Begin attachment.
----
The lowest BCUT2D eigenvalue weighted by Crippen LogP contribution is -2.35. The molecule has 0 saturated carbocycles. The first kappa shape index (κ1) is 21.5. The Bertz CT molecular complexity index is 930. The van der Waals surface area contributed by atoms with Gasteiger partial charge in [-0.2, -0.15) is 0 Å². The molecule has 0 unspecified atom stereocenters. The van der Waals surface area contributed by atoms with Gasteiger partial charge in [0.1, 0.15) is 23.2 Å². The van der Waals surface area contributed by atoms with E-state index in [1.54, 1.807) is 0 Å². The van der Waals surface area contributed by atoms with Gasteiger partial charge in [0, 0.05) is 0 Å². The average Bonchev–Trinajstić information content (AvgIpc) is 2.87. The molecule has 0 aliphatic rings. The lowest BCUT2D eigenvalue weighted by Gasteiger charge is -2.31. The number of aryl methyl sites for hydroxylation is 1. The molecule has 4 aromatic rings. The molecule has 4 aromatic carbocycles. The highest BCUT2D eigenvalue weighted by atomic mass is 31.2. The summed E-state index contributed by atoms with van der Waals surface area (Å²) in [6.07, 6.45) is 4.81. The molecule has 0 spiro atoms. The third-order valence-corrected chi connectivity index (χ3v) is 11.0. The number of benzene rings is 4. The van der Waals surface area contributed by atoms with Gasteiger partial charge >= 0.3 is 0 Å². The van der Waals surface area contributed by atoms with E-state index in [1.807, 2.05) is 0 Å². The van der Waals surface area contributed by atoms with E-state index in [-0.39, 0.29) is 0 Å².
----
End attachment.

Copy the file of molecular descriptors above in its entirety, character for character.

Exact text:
The lowest BCUT2D eigenvalue weighted by Crippen LogP contribution is -2.35. The molecule has 0 saturated carbocycles. The first kappa shape index (κ1) is 21.5. The Bertz CT molecular complexity index is 930. The van der Waals surface area contributed by atoms with Gasteiger partial charge in [-0.2, -0.15) is 0 Å². The molecule has 0 unspecified atom stereocenters. The van der Waals surface area contributed by atoms with Gasteiger partial charge in [0.1, 0.15) is 23.2 Å². The van der Waals surface area contributed by atoms with E-state index in [1.54, 1.807) is 0 Å². The van der Waals surface area contributed by atoms with Gasteiger partial charge in [0, 0.05) is 0 Å². The average Bonchev–Trinajstić information content (AvgIpc) is 2.87. The molecule has 0 aliphatic rings. The lowest BCUT2D eigenvalue weighted by Gasteiger charge is -2.31. The number of aryl methyl sites for hydroxylation is 1. The molecule has 4 aromatic rings. The molecule has 4 aromatic carbocycles. The highest BCUT2D eigenvalue weighted by atomic mass is 31.2. The summed E-state index contributed by atoms with van der Waals surface area (Å²) in [6.07, 6.45) is 4.81. The molecule has 0 spiro atoms. The third-order valence-corrected chi connectivity index (χ3v) is 11.0. The number of benzene rings is 4. The van der Waals surface area contributed by atoms with Gasteiger partial charge >= 0.3 is 0 Å². The van der Waals surface area contributed by atoms with E-state index in [1.807, 2.05) is 0 Å². The van der Waals surface area contributed by atoms with E-state index in [-0.39, 0.29) is 0 Å².